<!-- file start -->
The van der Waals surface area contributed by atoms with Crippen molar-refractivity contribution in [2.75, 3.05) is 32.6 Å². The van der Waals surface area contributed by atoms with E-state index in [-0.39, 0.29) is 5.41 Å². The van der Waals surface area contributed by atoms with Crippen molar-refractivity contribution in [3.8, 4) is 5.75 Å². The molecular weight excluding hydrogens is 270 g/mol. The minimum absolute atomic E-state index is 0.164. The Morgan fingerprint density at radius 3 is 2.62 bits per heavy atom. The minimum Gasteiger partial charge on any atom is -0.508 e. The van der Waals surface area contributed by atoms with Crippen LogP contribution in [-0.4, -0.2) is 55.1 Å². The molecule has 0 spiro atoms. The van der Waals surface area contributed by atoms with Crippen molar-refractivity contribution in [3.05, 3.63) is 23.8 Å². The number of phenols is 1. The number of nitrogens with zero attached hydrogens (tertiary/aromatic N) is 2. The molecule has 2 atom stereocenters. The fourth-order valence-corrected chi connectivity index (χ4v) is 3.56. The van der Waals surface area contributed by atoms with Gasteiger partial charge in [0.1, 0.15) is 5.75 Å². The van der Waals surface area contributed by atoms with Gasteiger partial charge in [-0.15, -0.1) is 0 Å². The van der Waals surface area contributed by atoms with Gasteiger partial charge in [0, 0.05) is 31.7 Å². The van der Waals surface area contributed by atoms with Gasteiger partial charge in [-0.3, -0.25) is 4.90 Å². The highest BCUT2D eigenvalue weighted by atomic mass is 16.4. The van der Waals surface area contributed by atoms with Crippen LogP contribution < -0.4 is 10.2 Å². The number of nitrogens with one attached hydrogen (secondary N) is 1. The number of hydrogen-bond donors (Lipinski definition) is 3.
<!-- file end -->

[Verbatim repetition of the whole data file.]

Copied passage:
The van der Waals surface area contributed by atoms with Crippen molar-refractivity contribution in [2.75, 3.05) is 32.6 Å². The van der Waals surface area contributed by atoms with E-state index in [-0.39, 0.29) is 5.41 Å². The van der Waals surface area contributed by atoms with Crippen molar-refractivity contribution in [3.8, 4) is 5.75 Å². The molecular weight excluding hydrogens is 270 g/mol. The minimum absolute atomic E-state index is 0.164. The Morgan fingerprint density at radius 3 is 2.62 bits per heavy atom. The minimum Gasteiger partial charge on any atom is -0.508 e. The van der Waals surface area contributed by atoms with Crippen LogP contribution in [-0.4, -0.2) is 55.1 Å². The molecule has 0 spiro atoms. The van der Waals surface area contributed by atoms with Crippen molar-refractivity contribution in [3.05, 3.63) is 23.8 Å². The number of phenols is 1. The number of nitrogens with zero attached hydrogens (tertiary/aromatic N) is 2. The molecule has 2 atom stereocenters. The fourth-order valence-corrected chi connectivity index (χ4v) is 3.56. The van der Waals surface area contributed by atoms with Gasteiger partial charge in [0.1, 0.15) is 5.75 Å². The van der Waals surface area contributed by atoms with Gasteiger partial charge in [-0.15, -0.1) is 0 Å². The van der Waals surface area contributed by atoms with Gasteiger partial charge in [0, 0.05) is 31.7 Å². The van der Waals surface area contributed by atoms with Gasteiger partial charge in [-0.3, -0.25) is 4.90 Å². The highest BCUT2D eigenvalue weighted by atomic mass is 16.4. The van der Waals surface area contributed by atoms with Crippen LogP contribution < -0.4 is 10.2 Å². The number of nitrogens with one attached hydrogen (secondary N) is 1. The number of hydrogen-bond donors (Lipinski definition) is 3.